The Loss of Syria’s Children, and with Them, the Loss of Syria’s Future

In the Gulf countries, we hear about people who do not possess citizenship, like the Bedoon of the Emirates. Because the country’s government does not recognize them as citizens, they do not grant them personal identity, travel documents, or citizenship. While this subject has been studied in the Gulf, there is a comparable situation in Syria and surrounding countries that has been studied much less. There are no official statistics on the numbers of Syrian children born inside Syria over the past few years because of the ongoing military conflict between opposition forces and the regime; for many, there is no path to registration.

Battles between the two sides have resulted in the opposition controlling most of the cities, towns, and countryside of Idlib province, where just over two million people now reside. The Syrian regime has closed all legal and personal identity registration bureaus in areas where they have lost control, denying citizenship as well as the right to an education to thousands of children. This is one of the punishments which the regime is applying with respect to those who leave its domain. Will the thousands of newborn babies who do not have any identity papers to prove their nationality become Syria’s Bedoon?

Families try to register the names of their children according to a document or birth certificate issued either by the hospital in which they were born—the majority of which are field hospitals which surrounding countries do not recognize—or from a Sharia court. However, Sharia court documents are also not recognized by the official institutions of any surrounding countries including Turkey, despite its being a major supporter of the opposition. These hospitals and courts often change their names or are subjected to bombardment and destruction, turning the children into collateral damage. The children of Darayya recently went through this when they were forced to move to Idlib in accordance with the local ceasefire deal removing them from the siege. Most of the children under the age of 5—including both northern internally displaced persons (IDPs) and refugees—do not have documents confirming their lineage or nationality.

The problem is not just limited to nationality and lineage, but includes depriving children of education as most of the schools which fall under opposition control are either completely or partially destroyed. Neither opposition nor government supporters have not put forward any programs capable of halting the spread of illiteracy, especially since, after five years of continuous conflict, many adolescents under the age of fifteen have lost their father and are looking for work in order to support their loved ones. According to a 2015 conference organized by charitable organizations, unofficial statistics indicate that the number of children who have lost one or both parents in northern Syria exceed half a million. There are no indemnities for these children. The incredible challenges that have been put in front of them are forcing them to abandon their education in order to pursue whatever work is available, especially if their mother is unmarried. In addition, armed extremist factions exploit these situations to recruit these children so they can secure a living for their remaining family members.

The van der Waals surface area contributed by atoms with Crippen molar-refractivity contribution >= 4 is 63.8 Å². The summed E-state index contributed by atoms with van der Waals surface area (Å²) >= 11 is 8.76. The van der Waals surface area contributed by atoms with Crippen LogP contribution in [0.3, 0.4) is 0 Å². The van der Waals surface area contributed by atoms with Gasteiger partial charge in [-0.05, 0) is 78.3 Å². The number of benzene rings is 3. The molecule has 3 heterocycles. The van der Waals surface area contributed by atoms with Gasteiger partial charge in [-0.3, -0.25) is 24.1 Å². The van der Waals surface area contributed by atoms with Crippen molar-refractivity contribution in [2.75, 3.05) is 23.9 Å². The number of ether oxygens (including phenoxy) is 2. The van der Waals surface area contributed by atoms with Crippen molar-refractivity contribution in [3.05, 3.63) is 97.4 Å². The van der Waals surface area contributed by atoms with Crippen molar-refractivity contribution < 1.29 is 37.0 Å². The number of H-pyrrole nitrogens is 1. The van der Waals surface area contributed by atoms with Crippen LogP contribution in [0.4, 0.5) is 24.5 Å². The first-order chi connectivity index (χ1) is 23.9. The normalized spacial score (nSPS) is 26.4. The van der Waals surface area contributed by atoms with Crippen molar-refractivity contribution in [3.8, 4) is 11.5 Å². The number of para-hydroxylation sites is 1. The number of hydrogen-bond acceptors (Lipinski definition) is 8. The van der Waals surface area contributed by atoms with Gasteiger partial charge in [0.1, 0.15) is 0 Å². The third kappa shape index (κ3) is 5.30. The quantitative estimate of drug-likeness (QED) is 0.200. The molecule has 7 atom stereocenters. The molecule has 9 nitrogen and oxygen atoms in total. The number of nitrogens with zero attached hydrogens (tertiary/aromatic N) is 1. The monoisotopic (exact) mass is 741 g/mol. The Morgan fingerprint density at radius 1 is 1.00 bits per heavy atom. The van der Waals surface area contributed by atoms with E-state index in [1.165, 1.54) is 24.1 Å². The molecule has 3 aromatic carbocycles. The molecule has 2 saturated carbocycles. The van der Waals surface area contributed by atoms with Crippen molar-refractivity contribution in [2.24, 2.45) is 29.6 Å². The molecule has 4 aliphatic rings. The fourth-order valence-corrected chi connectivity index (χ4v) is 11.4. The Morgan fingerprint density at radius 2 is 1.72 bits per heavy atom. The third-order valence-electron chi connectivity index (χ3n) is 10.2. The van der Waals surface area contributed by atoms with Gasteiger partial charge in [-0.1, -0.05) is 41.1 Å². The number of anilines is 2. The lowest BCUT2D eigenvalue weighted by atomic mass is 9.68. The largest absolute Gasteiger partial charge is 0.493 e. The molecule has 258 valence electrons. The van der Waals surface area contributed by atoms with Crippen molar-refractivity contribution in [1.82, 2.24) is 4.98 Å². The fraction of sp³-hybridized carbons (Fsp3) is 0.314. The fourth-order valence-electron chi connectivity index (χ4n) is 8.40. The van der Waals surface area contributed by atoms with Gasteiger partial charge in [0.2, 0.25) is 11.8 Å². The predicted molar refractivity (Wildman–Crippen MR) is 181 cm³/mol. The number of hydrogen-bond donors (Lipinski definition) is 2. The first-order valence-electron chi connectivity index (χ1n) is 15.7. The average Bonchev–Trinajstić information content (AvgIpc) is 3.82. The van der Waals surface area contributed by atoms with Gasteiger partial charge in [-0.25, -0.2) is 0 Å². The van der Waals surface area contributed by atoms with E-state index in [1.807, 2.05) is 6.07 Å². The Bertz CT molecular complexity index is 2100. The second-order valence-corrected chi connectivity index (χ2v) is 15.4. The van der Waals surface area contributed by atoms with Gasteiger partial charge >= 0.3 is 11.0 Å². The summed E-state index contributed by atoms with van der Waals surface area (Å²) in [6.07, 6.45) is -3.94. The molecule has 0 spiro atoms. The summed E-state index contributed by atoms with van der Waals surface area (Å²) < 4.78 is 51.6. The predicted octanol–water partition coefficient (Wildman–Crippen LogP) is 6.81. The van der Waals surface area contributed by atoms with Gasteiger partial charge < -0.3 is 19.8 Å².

Officer Hassan from Jabal Zawiya realized the gravity of this situation, so he left Syria and relocated to Turkey with his wife and son. Hassan explains his family’s citizenship circumstances as follows, “I have one son now. I paid thousands of lira so that I could obtain a family register as if I were just visiting [Turkey], so that I can register my son in Turkey and an ID can be obtained for him from the Turkish government giving him some rights, like education for example. I possess my officer ID card and my wife has her Syrian ID card, meaning both of us hold Syrian nationality. As for our son, he does not have identity documents that would enable him to obtain citizenship in the future. The regime has classified me as a terrorist and I have no rights. I cannot have another child right now because his situation would be extremely complicated.”